HolisticGoddess

Holistic lifestyle, healthy eating, yoga, & Life!


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YOGI TEA

 

Yogi Tea also known as Chai tea is a vital part of yogic lifestyle.  It aids digestive health, strengthens the nervous system, purifies the blood and boost immunity.  It cleanses the liver and lungs and has even more multiple benefits. Drink this tea everyday day for optimal health! 

 

Ingredients for 1 cup of Yogi Tea:

10 oz water
1/2 stick of cinnamon
3 whole cloves
4 black peppercorns
4 whole cardamom pods (split the pods first)
1 slice ginger- 1 inch thick
1- 2 tea bags of black tea bags
Soy Milk or Almond Milk
Honey to sweeten

 

Preparation:

Boil the spices in the water for 15 minutes
Add black tea and steep for 2-3 minutes
Add milk and heat again on the stove to a boil
Add the honey to sweeten

 

ENJOY! 🙂

 

*The black tea is necessary, nothing can be replaced by it. The black tea acts as a stimulant to make all the other ingredients work to it’s maximum

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3 Ways to Cultivate and Keep a Home Yoga Practice

Here’s a short, but informative article on starting….and continuing a home yoga practice. 🙂

 

By Coraley Letcher

3 Ways to Cultivate and Keep a Home Yoga Practice

Starting a home practice can be a daunting task. When I talk to students about starting a home practice, the same topics keep coming up: They don’t have the space or the time, they’ve tried but can’t stick with it or when they try, they don’t end up doing the type of practice they would like to. A home practice can teach you to follow your intuition and how to listen to your body. It will teach you to make time for yourself and it will allow you to reap the benefits daily practice can bring.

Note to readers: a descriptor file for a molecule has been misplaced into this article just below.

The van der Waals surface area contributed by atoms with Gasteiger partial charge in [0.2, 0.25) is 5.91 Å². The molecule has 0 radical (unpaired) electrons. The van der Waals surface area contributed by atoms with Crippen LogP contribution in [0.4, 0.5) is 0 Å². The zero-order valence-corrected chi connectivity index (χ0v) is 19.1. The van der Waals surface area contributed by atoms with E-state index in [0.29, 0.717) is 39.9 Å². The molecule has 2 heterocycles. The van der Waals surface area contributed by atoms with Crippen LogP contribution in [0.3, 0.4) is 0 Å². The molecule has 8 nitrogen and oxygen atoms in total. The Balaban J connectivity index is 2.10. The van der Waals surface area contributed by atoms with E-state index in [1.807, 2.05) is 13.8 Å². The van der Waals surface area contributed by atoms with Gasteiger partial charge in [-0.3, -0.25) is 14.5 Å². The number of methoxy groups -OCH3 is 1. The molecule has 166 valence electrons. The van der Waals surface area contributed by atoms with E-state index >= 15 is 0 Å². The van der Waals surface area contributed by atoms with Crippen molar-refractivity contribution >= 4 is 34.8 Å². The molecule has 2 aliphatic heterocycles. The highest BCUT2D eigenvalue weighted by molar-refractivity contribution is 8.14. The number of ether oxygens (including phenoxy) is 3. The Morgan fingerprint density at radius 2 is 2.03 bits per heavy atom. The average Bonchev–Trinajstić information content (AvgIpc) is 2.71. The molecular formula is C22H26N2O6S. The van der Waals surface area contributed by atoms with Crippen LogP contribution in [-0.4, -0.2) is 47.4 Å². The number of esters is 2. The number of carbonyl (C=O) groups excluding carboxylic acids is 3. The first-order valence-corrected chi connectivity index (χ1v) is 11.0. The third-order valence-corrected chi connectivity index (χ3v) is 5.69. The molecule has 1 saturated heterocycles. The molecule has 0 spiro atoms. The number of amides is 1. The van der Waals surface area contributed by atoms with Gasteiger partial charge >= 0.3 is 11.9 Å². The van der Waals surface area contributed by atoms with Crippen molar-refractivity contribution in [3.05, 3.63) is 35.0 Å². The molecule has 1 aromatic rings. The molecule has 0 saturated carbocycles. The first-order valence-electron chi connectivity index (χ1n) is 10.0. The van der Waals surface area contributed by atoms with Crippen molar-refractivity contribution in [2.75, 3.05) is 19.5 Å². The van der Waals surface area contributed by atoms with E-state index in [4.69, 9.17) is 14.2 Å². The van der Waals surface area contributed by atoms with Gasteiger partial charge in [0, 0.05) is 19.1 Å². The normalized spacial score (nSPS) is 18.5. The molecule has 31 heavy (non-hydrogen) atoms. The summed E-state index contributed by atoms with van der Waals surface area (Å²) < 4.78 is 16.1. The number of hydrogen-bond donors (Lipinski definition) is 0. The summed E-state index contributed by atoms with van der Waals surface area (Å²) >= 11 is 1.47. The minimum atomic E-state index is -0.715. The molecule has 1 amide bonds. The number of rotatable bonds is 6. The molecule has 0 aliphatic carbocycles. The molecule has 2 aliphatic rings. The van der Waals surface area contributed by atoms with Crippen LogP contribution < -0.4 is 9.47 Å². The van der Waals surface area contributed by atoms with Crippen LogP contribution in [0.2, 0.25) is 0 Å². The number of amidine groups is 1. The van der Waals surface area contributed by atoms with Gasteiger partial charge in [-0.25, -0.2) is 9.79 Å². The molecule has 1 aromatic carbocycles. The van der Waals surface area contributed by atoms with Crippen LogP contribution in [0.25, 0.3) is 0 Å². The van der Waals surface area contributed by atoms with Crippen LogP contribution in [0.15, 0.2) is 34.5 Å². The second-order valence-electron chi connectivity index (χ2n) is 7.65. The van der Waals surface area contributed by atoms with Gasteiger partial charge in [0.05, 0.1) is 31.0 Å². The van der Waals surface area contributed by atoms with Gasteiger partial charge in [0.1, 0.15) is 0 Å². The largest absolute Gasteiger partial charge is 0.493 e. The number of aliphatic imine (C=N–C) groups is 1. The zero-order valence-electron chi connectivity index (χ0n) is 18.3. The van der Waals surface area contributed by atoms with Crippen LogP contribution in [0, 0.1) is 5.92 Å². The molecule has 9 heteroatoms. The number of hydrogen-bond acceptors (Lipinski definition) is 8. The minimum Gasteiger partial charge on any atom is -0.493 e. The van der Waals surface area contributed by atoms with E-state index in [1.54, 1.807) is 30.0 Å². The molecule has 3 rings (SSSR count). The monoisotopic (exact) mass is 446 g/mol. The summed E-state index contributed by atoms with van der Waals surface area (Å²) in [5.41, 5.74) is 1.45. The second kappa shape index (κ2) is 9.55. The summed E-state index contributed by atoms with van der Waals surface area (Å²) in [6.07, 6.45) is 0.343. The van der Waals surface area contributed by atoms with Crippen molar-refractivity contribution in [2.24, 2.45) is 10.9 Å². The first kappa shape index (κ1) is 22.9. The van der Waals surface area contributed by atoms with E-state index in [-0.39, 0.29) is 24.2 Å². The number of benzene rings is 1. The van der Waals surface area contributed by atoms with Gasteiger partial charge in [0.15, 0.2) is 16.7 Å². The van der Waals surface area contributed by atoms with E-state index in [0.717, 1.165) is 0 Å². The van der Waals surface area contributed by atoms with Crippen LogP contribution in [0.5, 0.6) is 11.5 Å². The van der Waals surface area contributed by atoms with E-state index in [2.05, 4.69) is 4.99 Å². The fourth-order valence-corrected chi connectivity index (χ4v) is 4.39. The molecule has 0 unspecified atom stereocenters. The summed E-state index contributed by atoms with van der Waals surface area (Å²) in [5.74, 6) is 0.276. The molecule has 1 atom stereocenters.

Below are my top three tips for starting and keeping, a home practice:

1. Keep a journal, calendar, or both.  

Why? It keeps you accountable. By writing on your calendar that you are practicing that night, you’ll motivate yourself to practice so as to avoid staring at your missed commitment the following day. A missed practice can be a big kick in the pants.

I keep my journal on a shelf in my home practice space. When I was working on incorporating consistent practice into my life, having the journal there always got me to go to my practice area, even if I had told myself I didn’t have time, or was too tired to practice. No matter what, I could always convince myself that I had time to jot down what I was feeling in my journal. After a few instances of writing but not practicing, it started to feel ridiculous to be there and not practice. One new habit fed the other.

I have both a calendar and a health journal. I check my practice off on my calendar when I’ve completed it, and I write in the journal even if I don’t do a practice. Both keep me accountable and motivated.

2. Release your expectations. All of them.